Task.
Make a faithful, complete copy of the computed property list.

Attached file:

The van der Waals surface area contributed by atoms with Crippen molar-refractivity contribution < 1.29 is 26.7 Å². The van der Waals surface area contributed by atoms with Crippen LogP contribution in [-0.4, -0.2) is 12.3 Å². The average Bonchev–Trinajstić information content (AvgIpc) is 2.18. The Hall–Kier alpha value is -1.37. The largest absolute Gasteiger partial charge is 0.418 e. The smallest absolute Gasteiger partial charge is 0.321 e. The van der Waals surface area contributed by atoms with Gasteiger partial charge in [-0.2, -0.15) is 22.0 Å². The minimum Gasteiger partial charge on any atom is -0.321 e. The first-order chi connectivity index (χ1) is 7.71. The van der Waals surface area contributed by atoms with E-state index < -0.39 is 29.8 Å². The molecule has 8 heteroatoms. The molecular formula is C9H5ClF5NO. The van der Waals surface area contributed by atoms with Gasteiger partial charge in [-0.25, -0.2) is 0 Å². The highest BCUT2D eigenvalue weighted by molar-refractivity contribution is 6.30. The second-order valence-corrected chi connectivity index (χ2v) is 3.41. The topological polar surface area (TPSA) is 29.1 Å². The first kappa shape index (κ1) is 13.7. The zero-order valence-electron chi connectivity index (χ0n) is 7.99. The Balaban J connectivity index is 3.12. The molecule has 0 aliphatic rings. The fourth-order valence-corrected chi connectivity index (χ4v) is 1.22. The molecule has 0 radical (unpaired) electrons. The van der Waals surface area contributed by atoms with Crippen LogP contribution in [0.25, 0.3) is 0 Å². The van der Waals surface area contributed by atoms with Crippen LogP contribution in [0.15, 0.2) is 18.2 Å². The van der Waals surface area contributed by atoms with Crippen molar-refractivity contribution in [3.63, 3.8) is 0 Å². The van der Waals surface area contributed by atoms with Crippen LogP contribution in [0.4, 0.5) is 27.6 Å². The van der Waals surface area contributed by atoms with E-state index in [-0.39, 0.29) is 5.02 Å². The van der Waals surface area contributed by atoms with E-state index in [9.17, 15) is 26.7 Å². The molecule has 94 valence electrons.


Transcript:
The van der Waals surface area contributed by atoms with Crippen molar-refractivity contribution < 1.29 is 26.7 Å². The van der Waals surface area contributed by atoms with Crippen LogP contribution in [-0.4, -0.2) is 12.3 Å². The average Bonchev–Trinajstić information content (AvgIpc) is 2.18. The Hall–Kier alpha value is -1.37. The largest absolute Gasteiger partial charge is 0.418 e. The smallest absolute Gasteiger partial charge is 0.321 e. The van der Waals surface area contributed by atoms with Gasteiger partial charge in [-0.2, -0.15) is 22.0 Å². The minimum Gasteiger partial charge on any atom is -0.321 e. The first-order chi connectivity index (χ1) is 7.71. The van der Waals surface area contributed by atoms with E-state index < -0.39 is 29.8 Å². The molecule has 8 heteroatoms. The molecular formula is C9H5ClF5NO. The van der Waals surface area contributed by atoms with Gasteiger partial charge in [-0.25, -0.2) is 0 Å². The highest BCUT2D eigenvalue weighted by molar-refractivity contribution is 6.30. The second-order valence-corrected chi connectivity index (χ2v) is 3.41. The topological polar surface area (TPSA) is 29.1 Å². The first kappa shape index (κ1) is 13.7. The zero-order valence-electron chi connectivity index (χ0n) is 7.99. The Balaban J connectivity index is 3.12. The molecule has 0 aliphatic rings. The fourth-order valence-corrected chi connectivity index (χ4v) is 1.22. The molecule has 0 radical (unpaired) electrons. The van der Waals surface area contributed by atoms with Crippen LogP contribution in [0.25, 0.3) is 0 Å². The van der Waals surface area contributed by atoms with Crippen LogP contribution in [0.15, 0.2) is 18.2 Å². The van der Waals surface area contributed by atoms with Crippen molar-refractivity contribution in [3.63, 3.8) is 0 Å². The van der Waals surface area contributed by atoms with Crippen LogP contribution in [0.4, 0.5) is 27.6 Å². The van der Waals surface area contributed by atoms with E-state index in [-0.39, 0.29) is 5.02 Å². The van der Waals surface area contributed by atoms with E-state index in [9.17, 15) is 26.7 Å². The molecule has 94 valence electrons.